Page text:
Improving Outcomes in Rehabilitation: A Call to Arms (and Legs)

Robert L. Kane

Research output: Contribution to journalArticlepeer-review

23 Scopus citations

Abstract

In rehabilitation, assessment of outcomes requires refinement of existing measurement and analysis tools. A suitable taxonomy of outcomes, risk factors, and treatment modalities must be developed to reflect the field's complexity and the multiplicity of care providers. The goal of outcomes studies is to distinguish the effects of treatment from improvement resulting from the natural course of illness. Outcomes researchers must adjust for casemix and be alert to possible selection effects. A common set of outcome measures is needed to measure disability. Those currently in use reflect both nursing home and rehabilitation care. They rely on provider information and measure patients' performance, but they do not record patients' perceptions of important components of outcomes. Current techniques for describing treatment are inadequate. Outcomes assessment must include adjustment for prognostic factors and must be measured against baseline information at the onset of treatment. Although patients' perception of care is recognized as important to outcomes assessment, patients should also play a central role in decision-making about care and in weighting the importance of the various outcomes. In an era of managed care, the major challenge for rehabilitation care is to demonstrate its cost-effectiveness. Clear and precise analysis of the salient issues and a dynamic model of outcomes measurement will facilitate this goal and will permit incorporation of new learning in this field.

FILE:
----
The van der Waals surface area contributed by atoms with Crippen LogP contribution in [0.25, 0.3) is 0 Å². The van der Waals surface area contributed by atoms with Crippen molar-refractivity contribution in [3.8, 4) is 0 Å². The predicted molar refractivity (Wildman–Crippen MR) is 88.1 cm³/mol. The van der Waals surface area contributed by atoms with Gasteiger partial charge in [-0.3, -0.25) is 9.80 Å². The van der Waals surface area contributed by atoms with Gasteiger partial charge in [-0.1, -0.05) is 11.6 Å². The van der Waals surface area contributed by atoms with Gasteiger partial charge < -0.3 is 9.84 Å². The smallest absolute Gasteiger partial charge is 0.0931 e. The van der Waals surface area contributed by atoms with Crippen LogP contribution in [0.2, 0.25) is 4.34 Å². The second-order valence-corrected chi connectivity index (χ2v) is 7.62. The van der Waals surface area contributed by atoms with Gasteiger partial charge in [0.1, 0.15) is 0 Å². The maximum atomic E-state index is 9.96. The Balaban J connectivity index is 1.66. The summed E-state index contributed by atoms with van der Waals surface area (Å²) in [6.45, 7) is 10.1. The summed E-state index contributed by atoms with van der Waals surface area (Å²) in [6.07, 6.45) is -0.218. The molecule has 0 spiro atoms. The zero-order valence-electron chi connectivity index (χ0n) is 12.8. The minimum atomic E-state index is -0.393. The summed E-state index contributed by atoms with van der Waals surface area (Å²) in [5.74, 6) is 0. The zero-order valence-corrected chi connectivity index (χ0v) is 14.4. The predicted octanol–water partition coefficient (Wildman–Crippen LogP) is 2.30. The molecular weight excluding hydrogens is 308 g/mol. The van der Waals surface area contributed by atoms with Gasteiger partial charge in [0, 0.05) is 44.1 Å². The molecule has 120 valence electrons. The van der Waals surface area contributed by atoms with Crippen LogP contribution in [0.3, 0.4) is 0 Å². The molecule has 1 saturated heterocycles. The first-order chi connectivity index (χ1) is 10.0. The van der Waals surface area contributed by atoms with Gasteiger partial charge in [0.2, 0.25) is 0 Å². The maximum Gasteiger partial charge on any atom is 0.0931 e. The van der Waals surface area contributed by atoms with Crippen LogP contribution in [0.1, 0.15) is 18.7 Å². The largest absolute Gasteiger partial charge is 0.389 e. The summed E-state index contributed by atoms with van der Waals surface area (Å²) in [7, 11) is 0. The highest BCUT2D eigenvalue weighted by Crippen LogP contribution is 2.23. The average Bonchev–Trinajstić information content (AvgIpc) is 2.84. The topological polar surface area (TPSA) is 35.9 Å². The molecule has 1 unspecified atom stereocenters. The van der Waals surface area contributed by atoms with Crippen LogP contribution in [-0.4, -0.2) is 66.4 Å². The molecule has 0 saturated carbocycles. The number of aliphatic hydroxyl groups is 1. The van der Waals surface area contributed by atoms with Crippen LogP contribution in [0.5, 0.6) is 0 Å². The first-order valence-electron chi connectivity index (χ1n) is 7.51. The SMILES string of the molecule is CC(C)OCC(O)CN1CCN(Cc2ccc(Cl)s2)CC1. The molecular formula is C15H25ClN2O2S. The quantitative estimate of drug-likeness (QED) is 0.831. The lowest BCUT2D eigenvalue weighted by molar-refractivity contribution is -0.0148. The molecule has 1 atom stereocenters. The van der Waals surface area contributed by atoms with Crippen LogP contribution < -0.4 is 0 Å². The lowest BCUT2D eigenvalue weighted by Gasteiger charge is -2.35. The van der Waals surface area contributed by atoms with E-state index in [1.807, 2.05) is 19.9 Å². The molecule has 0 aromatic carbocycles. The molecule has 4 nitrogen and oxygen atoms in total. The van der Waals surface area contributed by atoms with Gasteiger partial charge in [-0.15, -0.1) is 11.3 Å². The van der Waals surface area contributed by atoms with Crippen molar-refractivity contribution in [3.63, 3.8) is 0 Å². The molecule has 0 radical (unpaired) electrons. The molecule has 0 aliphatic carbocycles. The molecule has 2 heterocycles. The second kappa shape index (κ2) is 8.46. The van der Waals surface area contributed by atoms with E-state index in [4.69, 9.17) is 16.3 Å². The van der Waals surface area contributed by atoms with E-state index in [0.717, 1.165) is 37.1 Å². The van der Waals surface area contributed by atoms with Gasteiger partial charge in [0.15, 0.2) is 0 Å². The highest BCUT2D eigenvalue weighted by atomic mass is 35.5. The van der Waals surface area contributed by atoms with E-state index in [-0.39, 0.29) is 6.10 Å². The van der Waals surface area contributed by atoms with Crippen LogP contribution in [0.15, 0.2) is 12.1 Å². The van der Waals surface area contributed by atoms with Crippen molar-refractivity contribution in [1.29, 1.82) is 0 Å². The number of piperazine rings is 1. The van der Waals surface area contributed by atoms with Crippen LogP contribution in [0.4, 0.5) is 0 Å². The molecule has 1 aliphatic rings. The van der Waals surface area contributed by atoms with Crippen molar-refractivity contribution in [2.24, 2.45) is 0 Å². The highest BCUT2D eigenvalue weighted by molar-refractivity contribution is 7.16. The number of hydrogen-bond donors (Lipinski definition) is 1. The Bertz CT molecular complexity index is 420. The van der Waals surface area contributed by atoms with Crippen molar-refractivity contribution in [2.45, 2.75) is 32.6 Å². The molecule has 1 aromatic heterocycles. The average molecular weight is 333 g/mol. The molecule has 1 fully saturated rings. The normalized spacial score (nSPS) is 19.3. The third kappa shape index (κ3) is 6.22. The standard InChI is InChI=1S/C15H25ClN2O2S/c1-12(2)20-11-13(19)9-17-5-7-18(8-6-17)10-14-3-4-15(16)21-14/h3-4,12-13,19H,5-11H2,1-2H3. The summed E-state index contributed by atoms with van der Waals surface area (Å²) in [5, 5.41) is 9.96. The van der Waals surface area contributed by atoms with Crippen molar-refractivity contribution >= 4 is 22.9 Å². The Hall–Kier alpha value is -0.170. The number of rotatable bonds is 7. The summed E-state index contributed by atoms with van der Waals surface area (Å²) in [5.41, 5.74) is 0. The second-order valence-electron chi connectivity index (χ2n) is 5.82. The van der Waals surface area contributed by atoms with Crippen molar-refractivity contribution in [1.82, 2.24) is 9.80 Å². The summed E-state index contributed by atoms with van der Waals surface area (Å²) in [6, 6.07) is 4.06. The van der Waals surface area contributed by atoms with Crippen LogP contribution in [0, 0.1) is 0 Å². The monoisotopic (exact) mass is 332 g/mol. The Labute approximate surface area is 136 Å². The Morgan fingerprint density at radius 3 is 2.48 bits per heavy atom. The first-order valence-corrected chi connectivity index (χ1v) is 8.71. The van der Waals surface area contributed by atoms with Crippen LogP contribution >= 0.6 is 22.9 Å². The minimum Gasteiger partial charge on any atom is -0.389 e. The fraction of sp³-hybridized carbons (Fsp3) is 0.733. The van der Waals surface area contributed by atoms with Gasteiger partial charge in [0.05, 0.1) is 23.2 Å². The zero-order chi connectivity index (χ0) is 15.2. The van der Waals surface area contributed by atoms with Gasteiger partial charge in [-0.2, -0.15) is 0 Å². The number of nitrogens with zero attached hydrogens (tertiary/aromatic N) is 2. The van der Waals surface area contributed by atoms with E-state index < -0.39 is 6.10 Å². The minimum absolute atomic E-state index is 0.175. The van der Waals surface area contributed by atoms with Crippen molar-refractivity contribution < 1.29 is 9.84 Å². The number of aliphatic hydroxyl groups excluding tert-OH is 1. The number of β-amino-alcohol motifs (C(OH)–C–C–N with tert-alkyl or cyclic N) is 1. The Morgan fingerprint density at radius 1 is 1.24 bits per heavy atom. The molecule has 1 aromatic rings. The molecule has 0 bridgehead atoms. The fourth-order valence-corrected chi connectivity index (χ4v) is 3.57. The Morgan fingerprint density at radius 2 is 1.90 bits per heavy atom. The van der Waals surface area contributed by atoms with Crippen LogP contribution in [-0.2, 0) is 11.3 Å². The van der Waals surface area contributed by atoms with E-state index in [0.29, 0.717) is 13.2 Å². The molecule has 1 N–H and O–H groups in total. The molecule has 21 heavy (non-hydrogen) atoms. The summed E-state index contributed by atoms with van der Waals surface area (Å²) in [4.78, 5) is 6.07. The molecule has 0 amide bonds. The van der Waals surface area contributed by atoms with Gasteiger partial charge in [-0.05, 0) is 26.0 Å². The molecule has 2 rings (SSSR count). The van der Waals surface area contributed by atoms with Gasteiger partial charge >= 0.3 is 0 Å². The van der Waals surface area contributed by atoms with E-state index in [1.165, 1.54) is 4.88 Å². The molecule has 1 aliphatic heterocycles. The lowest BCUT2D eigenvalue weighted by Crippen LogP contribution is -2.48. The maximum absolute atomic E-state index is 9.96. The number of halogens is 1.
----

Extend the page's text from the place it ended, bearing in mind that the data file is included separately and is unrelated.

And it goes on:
Original languageEnglish (US)
Pages (from-to)JS21-JS27
JournalMedical care
Volume35
Issue number6 SUPPL.
StatePublished - Jun 1997

Keywords

  • Outcomes measurement
  • Rehabilitation

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